It is perfectly legal for the police to lie to get you to make an admission. The police frequently separate two friends and tell one the other one ratted him / her out. Because of the lie, the other friend now rats the first friend out. Police and detectives also state that “it will be easier” to talk now…LIES!!! DON’T BELIEVE THIS BS! It will only be easier for the police to prove their case!

5. No Searching.
Do not allow the police to search anywhere! If the police officer asks, they do not have the right to search and must have your consent. If you are asked make sure you proclaim to any witnesses that “You (the police) do not have consent to search.” If they perform the search anyway, that evidence may be thrown out later. Also, if you consent to a search, the officers may find something that you had no idea you had placed somewhere, ie: marijuana left by a friend. Remember, that denying the police consent to search DOES NOT give them the probable cause they would need to conduct a search.

6. Don’t Look At Places Where You Don’t Want Police to Search.
Police are trained to watch you and react to you. They know that you are nervous and scared and many people look to the areas that they don’t want the police to search. Do not react to the search and do not answer any questions. LOOK DOWN AND KEEP YOUR MOUTH SHUT!!!

7. Do Not Talk Shit to the Police.
I don’t care if you have been wrongly arrested and the true culprit is standing in front of you. Don’t talk shit! Police hear all day that my dad is the the Governor’s Assistant’s Intern and I will have your badge for this! Police have a lot of discretion in the upcoming charges brought. Police can add charges, change a misdemeanor to a felony, or even talk to the prosecutor that is ultimately prosecuting you.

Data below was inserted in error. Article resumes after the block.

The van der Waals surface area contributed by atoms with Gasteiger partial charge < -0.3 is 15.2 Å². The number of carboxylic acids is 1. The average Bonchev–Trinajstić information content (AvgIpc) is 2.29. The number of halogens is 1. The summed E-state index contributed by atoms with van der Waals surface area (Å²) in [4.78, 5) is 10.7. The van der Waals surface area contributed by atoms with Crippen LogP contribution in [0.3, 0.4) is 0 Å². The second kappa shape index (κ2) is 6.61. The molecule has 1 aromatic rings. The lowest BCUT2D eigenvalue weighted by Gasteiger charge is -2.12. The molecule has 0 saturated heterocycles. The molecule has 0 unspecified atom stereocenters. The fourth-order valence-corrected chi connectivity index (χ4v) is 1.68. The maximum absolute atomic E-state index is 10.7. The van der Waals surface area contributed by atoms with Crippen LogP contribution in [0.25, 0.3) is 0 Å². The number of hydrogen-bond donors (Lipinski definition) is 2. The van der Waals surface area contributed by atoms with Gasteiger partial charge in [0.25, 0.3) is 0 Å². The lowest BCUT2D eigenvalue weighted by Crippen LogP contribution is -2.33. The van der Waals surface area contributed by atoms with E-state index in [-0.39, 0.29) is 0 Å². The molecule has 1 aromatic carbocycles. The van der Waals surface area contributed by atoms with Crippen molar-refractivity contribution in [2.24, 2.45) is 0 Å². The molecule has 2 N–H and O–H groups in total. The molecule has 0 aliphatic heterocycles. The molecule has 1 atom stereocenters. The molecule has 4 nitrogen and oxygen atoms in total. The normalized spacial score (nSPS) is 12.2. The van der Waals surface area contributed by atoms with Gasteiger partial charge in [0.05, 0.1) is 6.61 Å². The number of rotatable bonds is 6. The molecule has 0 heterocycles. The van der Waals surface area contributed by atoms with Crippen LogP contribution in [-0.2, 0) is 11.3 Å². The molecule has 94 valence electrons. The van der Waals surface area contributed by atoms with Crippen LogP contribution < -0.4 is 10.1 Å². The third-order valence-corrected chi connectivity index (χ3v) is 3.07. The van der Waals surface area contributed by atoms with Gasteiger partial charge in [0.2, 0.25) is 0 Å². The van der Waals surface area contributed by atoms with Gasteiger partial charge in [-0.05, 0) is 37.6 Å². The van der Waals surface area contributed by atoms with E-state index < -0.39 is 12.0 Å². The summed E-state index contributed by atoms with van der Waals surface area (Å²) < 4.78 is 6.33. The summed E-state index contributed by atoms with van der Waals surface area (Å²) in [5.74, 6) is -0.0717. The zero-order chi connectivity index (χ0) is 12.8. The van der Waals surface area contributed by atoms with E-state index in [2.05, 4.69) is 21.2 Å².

8. If Police Come to Your Home, Do not Let Them In and Do Not Step Outside Your Home.
If the police are confident you have committed a felony, they are coming in anyway, because they generally don’t need an arrest warrant. Make it clear to the police by stating: “No you may not come in”, or “I am comfortable talking right here”, or “You need a search warrant to enter my home.” If they return, your attorney can arrange for you to turn yourself in should that be necessary and you will spend no time in jail between the hearings.

9. Outside Your Home Arrested, Do Not Accept Offer to Go In Your Home for Anything.
The officer may say to you, how about you go inside and change, freshen up, talk to your wife, husband, get a jacket, or any other reason. The police will graciously escort you in and then tear your home apart searching through it. Also, do not let them secure your car. Your car is fine. Remember they are lying to you. They don’t give a damn if you are really cold or if you need to talk to your wife or husband.